Measuring Poverty in America

On May 14, 2009, The Washington Post's "On Faith" Forum published the following op-ed by Rabbi Steve Gutow, president, and Melissa Boteach, senior policy associate and poverty campaign coordinator for the Jewish Council for Public Affairs. The essay explores the parallels between the biblical commandment to conduct a census of all the tribes of Israel, and the necessity of determining better methods of keeping track of and measuring the condition in which people live in the United States through a reformed Federal Poverty Measure. This Shabbat, Jews will read from the book of Numbers, the Torah portion in which G-d commands the Israelites to undertake a census. On a superficial level, the census in the desert is about tallying the numbers of the 12 tribes for military purposes. However, at the heart of the concept of this census is the need to count every person, to include and to value each soul, and consequently, to govern society according to an accurate assessment of how people are doing. How do we know that? The chapter could simply mention each tribe and its population, but it does not. Unlike any census here in America, the Torah names a person as it mentions the tribe. It adds humanity to the census. It tells us that this census is about people and if it is to be used to protect a society, to assign responsibility, to fairly and equitably share benefits among the whole, each person matters.

Civil Rights Coalition Fights PA Constitutional Amendment on Marriage

As marriage equality for same-sex couples gains momentum in other states, advocates across Pennsylvania are condemning state legislators who intend to introduce a constitutional amendment that would define marriage as solely between one man and one woman. On May 19, 2009, the Value All Families Coalition called the proposed amendment "a divisive distraction" from issues that Pennsylvanians care most about. JSPAN is an active member of the Value All Families Coalition. The coalition is comprised of diverse statewide, regional, and local organizations that support equality for lesbian, gay, bisexual, and transgender Pennsylvanians. To access HB 300, click here. Your elected representatives need to hear from you about why they should support HB 300. Click here to find their contact information. "This is an issue being driven by a special interest group that is misleading our elected officials and the public by implying that our legislators have not dealt with this issue," Kaskey added., "Same-sex marriage is already against the law in Pennsylvania. The Pennsylvania Defense of Marriage Act was enacted in 1996. Surely, the majority of the members of the Senate realize they have been elected to deal with the real problems Pennsylvanians face. We urge them to spend their time on more pressing issues."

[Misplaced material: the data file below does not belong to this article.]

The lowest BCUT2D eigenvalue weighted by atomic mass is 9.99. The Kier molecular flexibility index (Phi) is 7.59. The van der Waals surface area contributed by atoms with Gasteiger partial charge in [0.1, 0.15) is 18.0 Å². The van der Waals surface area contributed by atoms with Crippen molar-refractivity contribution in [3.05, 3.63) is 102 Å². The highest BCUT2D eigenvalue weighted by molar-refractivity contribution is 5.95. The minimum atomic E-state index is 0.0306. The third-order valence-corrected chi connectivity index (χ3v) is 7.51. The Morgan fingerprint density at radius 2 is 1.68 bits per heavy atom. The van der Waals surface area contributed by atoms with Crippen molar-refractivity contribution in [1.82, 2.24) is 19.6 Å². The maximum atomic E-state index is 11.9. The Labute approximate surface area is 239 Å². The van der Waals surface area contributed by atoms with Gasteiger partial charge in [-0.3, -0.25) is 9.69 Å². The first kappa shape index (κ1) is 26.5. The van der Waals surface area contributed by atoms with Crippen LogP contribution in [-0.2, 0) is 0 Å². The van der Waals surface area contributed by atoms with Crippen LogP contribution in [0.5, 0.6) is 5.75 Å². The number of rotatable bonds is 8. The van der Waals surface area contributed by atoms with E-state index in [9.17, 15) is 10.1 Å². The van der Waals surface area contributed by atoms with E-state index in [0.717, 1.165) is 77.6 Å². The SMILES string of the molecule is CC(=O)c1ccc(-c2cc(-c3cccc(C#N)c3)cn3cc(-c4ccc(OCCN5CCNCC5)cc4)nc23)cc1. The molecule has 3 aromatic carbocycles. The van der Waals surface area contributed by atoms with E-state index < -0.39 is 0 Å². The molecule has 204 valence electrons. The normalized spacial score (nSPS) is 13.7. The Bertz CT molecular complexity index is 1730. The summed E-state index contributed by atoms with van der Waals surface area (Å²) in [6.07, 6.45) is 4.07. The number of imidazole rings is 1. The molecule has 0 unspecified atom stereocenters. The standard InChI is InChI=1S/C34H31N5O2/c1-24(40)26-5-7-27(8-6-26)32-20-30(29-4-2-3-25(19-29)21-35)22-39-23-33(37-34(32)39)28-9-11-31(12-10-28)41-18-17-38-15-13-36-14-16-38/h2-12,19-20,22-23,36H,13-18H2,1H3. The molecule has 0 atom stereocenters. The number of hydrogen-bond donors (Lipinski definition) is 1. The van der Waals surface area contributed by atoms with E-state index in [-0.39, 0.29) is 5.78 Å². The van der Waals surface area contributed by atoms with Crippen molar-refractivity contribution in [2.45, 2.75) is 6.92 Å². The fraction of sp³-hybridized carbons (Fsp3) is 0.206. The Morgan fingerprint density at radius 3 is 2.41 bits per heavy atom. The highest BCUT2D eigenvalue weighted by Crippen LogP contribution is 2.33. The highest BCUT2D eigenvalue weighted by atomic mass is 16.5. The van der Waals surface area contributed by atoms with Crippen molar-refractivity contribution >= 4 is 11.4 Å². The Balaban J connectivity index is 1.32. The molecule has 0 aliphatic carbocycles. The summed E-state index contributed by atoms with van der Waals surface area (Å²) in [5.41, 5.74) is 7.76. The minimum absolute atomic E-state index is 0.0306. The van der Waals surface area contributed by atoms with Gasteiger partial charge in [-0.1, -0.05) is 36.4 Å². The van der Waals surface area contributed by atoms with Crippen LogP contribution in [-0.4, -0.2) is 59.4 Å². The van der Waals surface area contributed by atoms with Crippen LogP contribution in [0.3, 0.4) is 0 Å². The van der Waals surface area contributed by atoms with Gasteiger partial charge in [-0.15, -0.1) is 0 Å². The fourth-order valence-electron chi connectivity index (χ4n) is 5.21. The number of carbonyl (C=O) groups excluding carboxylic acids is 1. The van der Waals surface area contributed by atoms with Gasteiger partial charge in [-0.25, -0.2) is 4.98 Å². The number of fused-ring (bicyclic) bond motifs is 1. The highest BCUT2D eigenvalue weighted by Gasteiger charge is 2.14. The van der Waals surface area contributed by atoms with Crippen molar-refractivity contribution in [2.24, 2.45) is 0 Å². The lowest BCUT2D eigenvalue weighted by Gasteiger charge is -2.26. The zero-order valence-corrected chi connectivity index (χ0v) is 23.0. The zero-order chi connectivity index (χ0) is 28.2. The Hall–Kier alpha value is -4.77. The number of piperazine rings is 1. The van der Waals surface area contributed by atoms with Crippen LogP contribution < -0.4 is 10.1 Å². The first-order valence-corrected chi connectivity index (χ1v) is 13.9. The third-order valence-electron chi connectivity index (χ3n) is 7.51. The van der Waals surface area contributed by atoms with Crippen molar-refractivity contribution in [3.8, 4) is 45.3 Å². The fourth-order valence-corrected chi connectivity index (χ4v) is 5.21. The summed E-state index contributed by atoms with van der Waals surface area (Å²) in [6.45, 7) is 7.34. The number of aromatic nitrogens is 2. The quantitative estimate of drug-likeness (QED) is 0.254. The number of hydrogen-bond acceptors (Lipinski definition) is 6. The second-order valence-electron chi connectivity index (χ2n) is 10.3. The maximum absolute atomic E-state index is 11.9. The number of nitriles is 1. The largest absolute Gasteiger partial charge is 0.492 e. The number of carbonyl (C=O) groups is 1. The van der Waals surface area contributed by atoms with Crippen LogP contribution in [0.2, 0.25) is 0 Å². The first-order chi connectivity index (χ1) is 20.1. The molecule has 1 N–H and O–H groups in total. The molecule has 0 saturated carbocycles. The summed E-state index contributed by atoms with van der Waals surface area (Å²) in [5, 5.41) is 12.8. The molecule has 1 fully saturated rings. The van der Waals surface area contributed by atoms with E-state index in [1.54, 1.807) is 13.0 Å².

Shavuot: The Wilderness Experience that Tested and Defined Us as a People

Rabbi Elliot J. Holin is the spiritual leader of Congregation Kol Ami, Elkins Park, PA, and a member of the board of JSPAN. On erev Shavuot, May 28th, and on Shavuot, May 29th, we will celebrate the holy day that commemorates the gift of the Ten Commandments on Mount Sinai. Great drama defined the moment: “As morning dawned, there was thunder and lightning, and a dense cloud upon the mountain. It was surrounded by smoke, for the Lord had come down upon it in fire. The smoke rose like the smoke of a kiln, and the whole mountain shook violently.” {Exodus 19:16-18}. Some people were surely terrified by this awesome display of power, while others must have been captivated by the unfolding moment. I imagine that everyone was speechless. Those whose nerves were shattered at Sinai by fear and doubt helped create the Golden Calf. It was their greatest folly. It hastened their deaths. There were others who discovered the meaning of faith, defined as "the ability to depend upon." They held their breath and hoped that God would now tell them what was expected of them. Slowly but surely, they were being forged into a community of faith. It would take time and patience.

Vote Your Vanguard Shares: Important Action from Investors Against Genocide

If you are a Vanguard customer, watch for your proxy ballots and vote your conscience on this important issue. Look for Question 3 on the ballot page. Vanguard is urging customers to vote “against” Question 3 stating that the company adopted a policy that is "substantially identical" to our shareholder proposal.

30th Anniversary of Signing the Israel-Egypt Peace Treaty: Looking Back